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Icarus Himself - Coffins

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Icarus Himself - "Coffins"

By Joey Tayler

"Oh, how you're heart's on your sleeve," muses Nick Whetro over some harmless acoustic strumming on album-opener "Pigg." Sounds like a good thing, right?

Not so much. A menacing twang drifts in and darkens Whetro's mood until that heart "looks like a piece of dead meat."

In other words, "keep it to yourself," an unsettling sentiment coming from that most heart-on-sleeve variety of musician, the folksy troubador. On his full-length debut as Icarus Himself, National Beekeepers Society founder Whetro would prefer all that touchy-feely meat rot out of sight, or, better yet, in a box six feet under.

The abused girl suffering through the title track can't understand the joy she experiences crying after her father beats her. Such confused, hopeless wanting to feel something, anything, is too much for Whetro: "Take me away from this disease ... I just want to sleep" he moans as the song carries him away, down a country road towards "Flatwoods, WV." Things aren't any better there. A seventeen-year-old mother is forced to give her baby away, and years later she breaks down in a car and tells the story to her second son. "A heart-to-heart," Whetro calls it, and you already know how he feels about those things. Mom sobs, Whetro sounds like he's afraid of catching something -- "Mother's burden is contagious until they put pennies on her eyes" -- as the song builds to an equally rattled climax.

Again, outta sight, outta mind. "Why think death when you breathe?" Whetro wonders on happy-go-lucky "Precedence." Easy for you to say when you're not getting beaten by daddy or dragging razors down your arms. What's most interesting about "Coffins" -- Whetro torn between empathy for his tortured characters and wishing that they'd all just go away so he won't have to witness such suffering -- could strike plenty of listeners as too chilly (maybe that's why Madison label Science of Sound released the album back in balmy June).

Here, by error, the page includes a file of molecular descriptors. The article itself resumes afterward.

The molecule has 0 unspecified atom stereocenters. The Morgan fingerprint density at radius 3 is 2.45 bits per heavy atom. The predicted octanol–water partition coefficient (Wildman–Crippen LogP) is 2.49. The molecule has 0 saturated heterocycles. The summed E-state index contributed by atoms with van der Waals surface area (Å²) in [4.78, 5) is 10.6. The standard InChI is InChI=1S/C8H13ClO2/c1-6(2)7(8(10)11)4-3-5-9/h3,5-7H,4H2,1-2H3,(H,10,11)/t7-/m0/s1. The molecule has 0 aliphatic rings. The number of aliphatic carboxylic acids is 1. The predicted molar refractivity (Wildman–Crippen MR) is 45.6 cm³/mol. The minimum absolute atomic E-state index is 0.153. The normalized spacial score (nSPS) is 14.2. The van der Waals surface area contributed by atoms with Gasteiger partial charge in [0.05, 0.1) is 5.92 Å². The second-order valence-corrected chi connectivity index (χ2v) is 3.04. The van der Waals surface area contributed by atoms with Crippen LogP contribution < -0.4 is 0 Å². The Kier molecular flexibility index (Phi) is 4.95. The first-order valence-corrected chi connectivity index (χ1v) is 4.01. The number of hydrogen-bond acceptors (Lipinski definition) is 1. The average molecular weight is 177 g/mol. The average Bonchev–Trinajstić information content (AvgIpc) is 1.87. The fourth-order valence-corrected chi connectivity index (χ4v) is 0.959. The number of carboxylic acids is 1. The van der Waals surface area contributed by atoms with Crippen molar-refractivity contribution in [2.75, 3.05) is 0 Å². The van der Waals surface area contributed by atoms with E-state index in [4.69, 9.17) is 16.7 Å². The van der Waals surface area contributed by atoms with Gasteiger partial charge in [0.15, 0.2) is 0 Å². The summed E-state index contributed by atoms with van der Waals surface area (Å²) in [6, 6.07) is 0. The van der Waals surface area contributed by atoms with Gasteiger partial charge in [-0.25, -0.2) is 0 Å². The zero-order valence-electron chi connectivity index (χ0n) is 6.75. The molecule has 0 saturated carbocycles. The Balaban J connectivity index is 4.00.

Whetro's minimalism is just as challenging. At 27 minutes, "Coffins" doesn't wallow in any of its miseries long enough to be depressing, especially with Whetro consistently pushing his arrangements beyond their six-string origins and into intricate Bright Eyes/Wilco territory. But take a song like "Scars," for example. "She's got stars in her eyes and scars on her arms," Whetro whispers as desert guitars simmer behind him. She's also very discerning, and on Sundays she dresses according to how she feels. That's the song -- one of the LONG songs. The shortest, clocking in at a minute and a half, is a surreal ditty in which Whetro huffs cyanide and slips free of his last name to avoid God's plans for humorless "middle-class prudes." The title? "This Means Nothing."

"Coffins" DOES mean something, despite Whetro's resistance to resolution and his fantasies of escape. It's not detached music, it's music ABOUT detachment, about longing for the easy way out even when you know better, about wishing you didn't know a girl with scars on her arms who's waiting, praying for that unlikely Hallmark third act. Whetro gets more worked up warbling "Sometimes I can't stand you, but that doesn't mean I don't want you around" through gritted teeth on a song of the same name than he does on any other track -- like the girl on "Coffins," he'd rather risk the pain of feeling something than feel nothing. "January (Tennessee)" starts out like a lovers dirge, but whether the chorus is flashing back to happier times or expressing present-tense contentment, it's still an affirmation of marriage, or at least love, or at least sex.

A less-honest writer than Whetro might have you believe that a simple human connection is enough to make everything better. Closer "Lessons from the Flood" forgives but doesn't forget: a gentle piano loop accepts some modicum of peace, while Whetro's droning chit-chat -- "Oh, the weather, how's your father?" -- reminds us that "normalcy" can be its own box. On "Coffins" Whetro has made strong art out of that unsettling mix of terror, shame, and emphathy we feel at the sight of blood seeping through loose bandages; to fulfill the promise of this record, he'll have to stare at that dead meat a little longer next time.

Joey Tayler is the lead writer on Based out of Milwaukee, WI, he is always looking for a new show to see. If there is something you think he should be listening to, send him an email at

Learn More about Icarus Himself and hear a few tracks off of "Coffins" by clicking here

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